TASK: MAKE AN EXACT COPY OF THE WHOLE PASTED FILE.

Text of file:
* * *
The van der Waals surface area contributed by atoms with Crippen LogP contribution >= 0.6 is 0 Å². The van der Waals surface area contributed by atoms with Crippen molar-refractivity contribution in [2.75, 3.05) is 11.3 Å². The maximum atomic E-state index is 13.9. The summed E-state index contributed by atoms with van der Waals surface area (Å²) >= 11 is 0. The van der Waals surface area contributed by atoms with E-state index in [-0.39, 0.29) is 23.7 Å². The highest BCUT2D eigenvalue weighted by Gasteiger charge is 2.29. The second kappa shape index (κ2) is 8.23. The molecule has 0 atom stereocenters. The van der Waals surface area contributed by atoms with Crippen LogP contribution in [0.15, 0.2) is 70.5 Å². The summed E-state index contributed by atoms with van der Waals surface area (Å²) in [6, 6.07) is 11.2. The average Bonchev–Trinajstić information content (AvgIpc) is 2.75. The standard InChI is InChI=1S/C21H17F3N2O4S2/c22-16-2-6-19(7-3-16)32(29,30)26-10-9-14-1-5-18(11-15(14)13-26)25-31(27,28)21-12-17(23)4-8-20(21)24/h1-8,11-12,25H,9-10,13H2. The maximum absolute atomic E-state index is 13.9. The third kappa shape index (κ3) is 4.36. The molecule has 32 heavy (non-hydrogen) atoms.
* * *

The van der Waals surface area contributed by atoms with Crippen LogP contribution >= 0.6 is 0 Å². The van der Waals surface area contributed by atoms with Crippen molar-refractivity contribution in [2.75, 3.05) is 11.3 Å². The maximum atomic E-state index is 13.9. The summed E-state index contributed by atoms with van der Waals surface area (Å²) >= 11 is 0. The van der Waals surface area contributed by atoms with E-state index in [-0.39, 0.29) is 23.7 Å². The highest BCUT2D eigenvalue weighted by Gasteiger charge is 2.29. The second kappa shape index (κ2) is 8.23. The molecule has 0 atom stereocenters. The van der Waals surface area contributed by atoms with Crippen LogP contribution in [0.15, 0.2) is 70.5 Å². The summed E-state index contributed by atoms with van der Waals surface area (Å²) in [6, 6.07) is 11.2. The average Bonchev–Trinajstić information content (AvgIpc) is 2.75. The standard InChI is InChI=1S/C21H17F3N2O4S2/c22-16-2-6-19(7-3-16)32(29,30)26-10-9-14-1-5-18(11-15(14)13-26)25-31(27,28)21-12-17(23)4-8-20(21)24/h1-8,11-12,25H,9-10,13H2. The maximum absolute atomic E-state index is 13.9. The third kappa shape index (κ3) is 4.36. The molecule has 32 heavy (non-hydrogen) atoms.